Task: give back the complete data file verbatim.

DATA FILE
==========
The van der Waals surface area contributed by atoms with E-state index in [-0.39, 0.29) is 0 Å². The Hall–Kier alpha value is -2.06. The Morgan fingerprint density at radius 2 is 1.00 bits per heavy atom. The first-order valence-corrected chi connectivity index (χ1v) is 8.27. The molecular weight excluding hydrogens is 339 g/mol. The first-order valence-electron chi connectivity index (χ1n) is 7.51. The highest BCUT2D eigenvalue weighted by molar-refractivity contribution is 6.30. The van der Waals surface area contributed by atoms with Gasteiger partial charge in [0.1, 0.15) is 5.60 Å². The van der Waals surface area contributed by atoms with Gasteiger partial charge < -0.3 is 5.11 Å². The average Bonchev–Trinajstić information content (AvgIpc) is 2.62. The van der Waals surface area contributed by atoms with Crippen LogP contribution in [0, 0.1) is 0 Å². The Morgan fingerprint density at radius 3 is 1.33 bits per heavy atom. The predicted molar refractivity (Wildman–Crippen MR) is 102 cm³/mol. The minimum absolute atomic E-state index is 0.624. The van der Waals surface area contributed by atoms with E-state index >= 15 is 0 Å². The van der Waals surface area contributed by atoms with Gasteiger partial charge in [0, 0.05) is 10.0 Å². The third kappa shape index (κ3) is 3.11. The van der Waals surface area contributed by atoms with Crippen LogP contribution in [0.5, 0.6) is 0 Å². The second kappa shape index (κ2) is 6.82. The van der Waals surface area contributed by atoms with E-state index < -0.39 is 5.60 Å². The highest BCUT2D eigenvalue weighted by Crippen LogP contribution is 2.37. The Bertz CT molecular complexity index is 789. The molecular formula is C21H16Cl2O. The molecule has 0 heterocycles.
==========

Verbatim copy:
The van der Waals surface area contributed by atoms with E-state index in [-0.39, 0.29) is 0 Å². The Hall–Kier alpha value is -2.06. The Morgan fingerprint density at radius 2 is 1.00 bits per heavy atom. The first-order valence-corrected chi connectivity index (χ1v) is 8.27. The molecular weight excluding hydrogens is 339 g/mol. The first-order valence-electron chi connectivity index (χ1n) is 7.51. The highest BCUT2D eigenvalue weighted by molar-refractivity contribution is 6.30. The van der Waals surface area contributed by atoms with Gasteiger partial charge in [0.1, 0.15) is 5.60 Å². The van der Waals surface area contributed by atoms with Gasteiger partial charge < -0.3 is 5.11 Å². The average Bonchev–Trinajstić information content (AvgIpc) is 2.62. The van der Waals surface area contributed by atoms with Crippen LogP contribution in [0, 0.1) is 0 Å². The Morgan fingerprint density at radius 3 is 1.33 bits per heavy atom. The predicted molar refractivity (Wildman–Crippen MR) is 102 cm³/mol. The minimum absolute atomic E-state index is 0.624. The van der Waals surface area contributed by atoms with E-state index >= 15 is 0 Å². The van der Waals surface area contributed by atoms with Gasteiger partial charge in [0, 0.05) is 10.0 Å². The third kappa shape index (κ3) is 3.11. The van der Waals surface area contributed by atoms with Crippen LogP contribution in [0.5, 0.6) is 0 Å². The second kappa shape index (κ2) is 6.82. The van der Waals surface area contributed by atoms with E-state index < -0.39 is 5.60 Å². The highest BCUT2D eigenvalue weighted by Crippen LogP contribution is 2.37. The Bertz CT molecular complexity index is 789. The molecular formula is C21H16Cl2O. The molecule has 0 heterocycles.